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The Lives of Others

Rear Window
The set-up is simple and elegant: L. B. Jeffries, a globetrotting photographer (Stewart), laid up in his tiny apartment for several weeks with a broken leg relieves his boredom and restlessness by watching his neighbors out his only window. Soon he begins to suspect that one of them (Burr) may be harboring a sinister secret and he recruits his girlfriend Lisa (Kelly) and his nurse Stella (Ritter) to investigate.

The location is limited but rich: an apartment building full of colorful characters. There’s the party girl, the lonely spinster, the struggling composer, the newlyweds, the busybody, the eccentric couple and their yappy dog. Jeffries keeps tabs on them all, piecing their stories together for his own amusement and guessing to fill in the gaps. Stella disapproves of Jeffries penchance for invading the privacy of others, while Lisa is just annoyed that he’s not paying more attention to her.

The camera never leaves Jeffries’ apartment, using this limitation to ratchet up the suspense (there’s only so much the audience can see or hear) while showcasing Hitchcock’s usual genius with subtly effective camerawork. Between drifting lazily among the distant windows of people busily going about their business to zooming tensely in on the face of a killer as he locks eyes with you from afar, the view is captivating. But Rear Window is, in the end, less about what is going on outside the window and more about the people watching from inside.

The movie has a lot to say, not only about voyeurism and what it implies about the decency of the voyeur, but also about how people behave when they think no one is watching them. Sure, the guy across the way may have murdered his wife, but larger questions take center-stage for most of the film: Should I be watching with a high-powered lens to make sure he doesn’t? Which is the more freakish, a freak show or the person who enjoys watching it? In asking these questions of its main characters, Rear Window slyly aims the same queries at its audience, staring with safe anonymity (and presumably enjoyment) from the darkness of a theater or the comfort of a sofa at home.

In a time when privacy is increasingly harder to come by and more and more people seem willing to do just about anything in front of a camera, the questions raised here may seem a bit anachronistic. Perhaps, though, that makes them far worthier of serious consideration. Meanwhile, Rear Window remains a top-notch classic and one of Hitchcock’s greatest films.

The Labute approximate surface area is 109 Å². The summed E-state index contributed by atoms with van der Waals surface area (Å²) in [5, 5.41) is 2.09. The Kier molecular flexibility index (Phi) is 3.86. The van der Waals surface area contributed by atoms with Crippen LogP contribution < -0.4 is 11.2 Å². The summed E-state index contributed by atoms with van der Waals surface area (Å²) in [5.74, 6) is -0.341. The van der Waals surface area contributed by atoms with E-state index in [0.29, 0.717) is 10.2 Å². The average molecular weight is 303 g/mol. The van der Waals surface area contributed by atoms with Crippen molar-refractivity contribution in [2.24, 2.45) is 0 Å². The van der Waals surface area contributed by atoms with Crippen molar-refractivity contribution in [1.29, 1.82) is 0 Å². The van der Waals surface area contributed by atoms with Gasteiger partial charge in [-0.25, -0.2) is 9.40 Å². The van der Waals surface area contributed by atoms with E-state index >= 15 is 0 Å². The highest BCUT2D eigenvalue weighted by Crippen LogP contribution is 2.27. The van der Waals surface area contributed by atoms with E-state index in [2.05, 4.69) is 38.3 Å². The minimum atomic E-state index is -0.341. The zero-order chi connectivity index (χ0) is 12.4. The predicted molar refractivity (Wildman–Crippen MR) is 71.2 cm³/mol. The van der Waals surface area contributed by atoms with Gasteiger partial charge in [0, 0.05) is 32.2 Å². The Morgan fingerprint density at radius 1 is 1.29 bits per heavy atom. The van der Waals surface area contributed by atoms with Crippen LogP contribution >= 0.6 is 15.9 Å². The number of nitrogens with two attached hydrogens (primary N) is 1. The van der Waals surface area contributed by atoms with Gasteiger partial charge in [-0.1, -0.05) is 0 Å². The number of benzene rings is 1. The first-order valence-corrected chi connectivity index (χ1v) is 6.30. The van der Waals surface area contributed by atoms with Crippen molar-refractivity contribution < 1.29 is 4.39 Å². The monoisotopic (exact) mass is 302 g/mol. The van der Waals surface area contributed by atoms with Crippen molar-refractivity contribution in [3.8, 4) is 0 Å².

Disturbia
The set-up is clunky and contrived: Kale (LaBeouf) is behind the wheel when a serious accident takes the life of his father. He’s a good kid, but troubled, and this eventually leads him to punch out his Spanish teacher just before summer vacation. The judge sentences him to three months house arrest. If the transmitter on his ankle gets farther than 100 feet from the house, the police will show up in seconds to cart him off to jail.

Before long his mother (Moss) has cancelled his X-Box Live and iTunes accounts and boredom drives him to spy on the neighbors with all of the technology at his disposal. There’s the creepy guy who mows his lawn twice a day (Morse), the hot girl that just moved in (Roemer) and that’s about it. The latter would seem to provide a far more interesting spectacle for our high-school hero, but once the girl next door comes over to join the fun (and its only a matter of time), there’s just one person left to spy on.

Suspicion mounts. Kale gets to first base. The young people use their new-fangled hi-tech gadgetry to gather evidence. With the standard number of setbacks and sidetracks, its a paint-by-numbers journey to the outrageously insulting climax. There isn’t an original minute in the last fifteen. Disturbia wants so badly to be the mother of all genre cliche’s that it drags in far more material than it can convincingly handle, sloppily stitching incongruous elements together. It’s like the filmmakers think they can show you something you’ve never seen before simply by showing you a larger amount of what you have already seen.

Disturbia is Landon’s first major screenplay, and the possessive is used loosely in this case. Unfortunately for everyone involved with this project, screenwriting talent is not as easily plagiarized as movie ideas are. In any case, the themes of Rear Window are potentially more relevant now than they have ever been before, but Disturbia is far more interested in giving every voyeur in the audience something to gape at than it is in exploring the darker side of natural curiosity.

  • Co-reviewed with Randy
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~ by Jared on April 15, 2007.

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